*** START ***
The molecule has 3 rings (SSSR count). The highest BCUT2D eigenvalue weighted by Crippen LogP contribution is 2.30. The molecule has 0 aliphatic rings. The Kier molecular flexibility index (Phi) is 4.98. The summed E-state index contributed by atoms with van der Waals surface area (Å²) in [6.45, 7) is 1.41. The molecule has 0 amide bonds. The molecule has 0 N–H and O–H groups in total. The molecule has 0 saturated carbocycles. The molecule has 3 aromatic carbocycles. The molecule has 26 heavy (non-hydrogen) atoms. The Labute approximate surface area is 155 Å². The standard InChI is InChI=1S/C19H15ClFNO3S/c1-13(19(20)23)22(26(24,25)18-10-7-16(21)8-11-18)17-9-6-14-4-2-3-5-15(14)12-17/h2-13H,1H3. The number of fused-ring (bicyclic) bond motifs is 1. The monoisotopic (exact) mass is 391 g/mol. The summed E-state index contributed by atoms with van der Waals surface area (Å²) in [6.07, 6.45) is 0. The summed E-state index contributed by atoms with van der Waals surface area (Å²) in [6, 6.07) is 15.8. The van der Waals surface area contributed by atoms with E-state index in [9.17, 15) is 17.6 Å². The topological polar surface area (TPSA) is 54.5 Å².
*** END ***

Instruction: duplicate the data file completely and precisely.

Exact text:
The molecule has 3 rings (SSSR count). The highest BCUT2D eigenvalue weighted by Crippen LogP contribution is 2.30. The molecule has 0 aliphatic rings. The Kier molecular flexibility index (Phi) is 4.98. The summed E-state index contributed by atoms with van der Waals surface area (Å²) in [6.45, 7) is 1.41. The molecule has 0 amide bonds. The molecule has 0 N–H and O–H groups in total. The molecule has 0 saturated carbocycles. The molecule has 3 aromatic carbocycles. The molecule has 26 heavy (non-hydrogen) atoms. The Labute approximate surface area is 155 Å². The standard InChI is InChI=1S/C19H15ClFNO3S/c1-13(19(20)23)22(26(24,25)18-10-7-16(21)8-11-18)17-9-6-14-4-2-3-5-15(14)12-17/h2-13H,1H3. The number of fused-ring (bicyclic) bond motifs is 1. The monoisotopic (exact) mass is 391 g/mol. The summed E-state index contributed by atoms with van der Waals surface area (Å²) in [6.07, 6.45) is 0. The summed E-state index contributed by atoms with van der Waals surface area (Å²) in [6, 6.07) is 15.8. The van der Waals surface area contributed by atoms with E-state index in [9.17, 15) is 17.6 Å². The topological polar surface area (TPSA) is 54.5 Å².